The governor has said that if the panel can come up with an agreement that could win approval from both the Senate and the House, he would call a special session for July 9 to deal with the casino question. Proponents of expanded gambling want action this summer so that the broad policy question of whether to allow a sixth casino and table games can be put on the November ballot for voter approval.
If such a referendum is not put up for a vote this year, it would have to wait until 2014 -- possibly delaying any project by two years.
Lawmakers have said that if voters green light an expansion, they could work out many of the details in implementing legislation next year. The Republican legislative leadership has taken the position that there should be no special session and that any action can wait until next year.
O'Malley has given the work group a deadline of Wednesday to make its recommendations. The panel is expected to meet that day.
One of the big questions facing lawmakers is whether to cut back on the tax rate that casino operators pay on slot machine gambling -- now a whopping 67 percent -- in the hope that the state could make more money overall. Peterson has said a reduced tax on slots is needed to finance the type of high-end, Las Vegas-style casino he envisions at National Harbor.
Cordish has said he's not demanding a change in the tax rate now but expects the state to live up to what he views as a commitment to leave the Washington area within Maryland Live's market sphere.
The likely entry of MGM could cut both ways. The prospect of a Vegas-style palace run by a big name could increase excitement over a National Harbor casino. It also could lend credibility to National Harbor's assertion that the earnings potential of a casino there is greater than the legislative analysts estimated.
However, it could raise questions about why National Harbor needs a lower tax rate when it has a partner with the deepest pockets in the industry.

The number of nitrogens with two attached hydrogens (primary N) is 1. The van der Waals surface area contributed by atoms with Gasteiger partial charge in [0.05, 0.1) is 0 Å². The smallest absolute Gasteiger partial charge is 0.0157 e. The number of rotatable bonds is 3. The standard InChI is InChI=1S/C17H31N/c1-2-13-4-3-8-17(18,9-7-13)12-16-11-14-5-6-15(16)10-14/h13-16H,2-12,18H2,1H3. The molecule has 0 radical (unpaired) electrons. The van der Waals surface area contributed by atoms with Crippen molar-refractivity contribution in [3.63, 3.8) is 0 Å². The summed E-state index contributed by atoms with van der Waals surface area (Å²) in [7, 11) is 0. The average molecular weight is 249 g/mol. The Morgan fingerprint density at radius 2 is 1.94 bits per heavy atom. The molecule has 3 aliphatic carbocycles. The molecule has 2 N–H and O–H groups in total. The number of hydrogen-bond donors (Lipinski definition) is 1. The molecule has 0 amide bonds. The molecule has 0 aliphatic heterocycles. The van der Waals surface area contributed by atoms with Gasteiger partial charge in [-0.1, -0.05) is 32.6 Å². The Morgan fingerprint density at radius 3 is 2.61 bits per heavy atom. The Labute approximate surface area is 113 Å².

The Senate generally has been more comfortable with the idea of moving forward with gambling expansion -- even with a lower tax rate.
But House leaders, including Bosch, have expressed concerns about how voters would perceive a cut in the slots tax for casino operators when legislators have just raised income taxes on about 14 percent of Maryland taxpayers.
Their concerns could be further fueled by mailings such as one received by voters in Howard County. There, a resident reported receiving a flier urging voters to oppose a summer special session on gambling. "Do you support tax cuts for casino operators when YOUR taxes are going up?" it said, urging recipients to voice their concerns to Dels. Shane Pendergrass and Guy Guzzone, both Democrats.
But Clinch said Maryland's current 67 percent slots tax rate is "ridiculous" and eventually will have to come down. But he predicted that MGM would be willing to build at National Harbor even at that rate.
"You're not going to get the Bellagio on the Potomac at a 67 percent tax rate," he said. "I think they will build something more modest."
But Karmel said MGM's participation could be contingent on a lower tax rate.
"I'm guessing there's a lot of outs," he said. "I'm sure there's a way for them to get out of the partnership."
Clinch said that while the likely deal would be important, it falls short of being a game-changer in the political debate.
"That's up to Mike Busch and Mike Miller and Governor O'Malley," he said.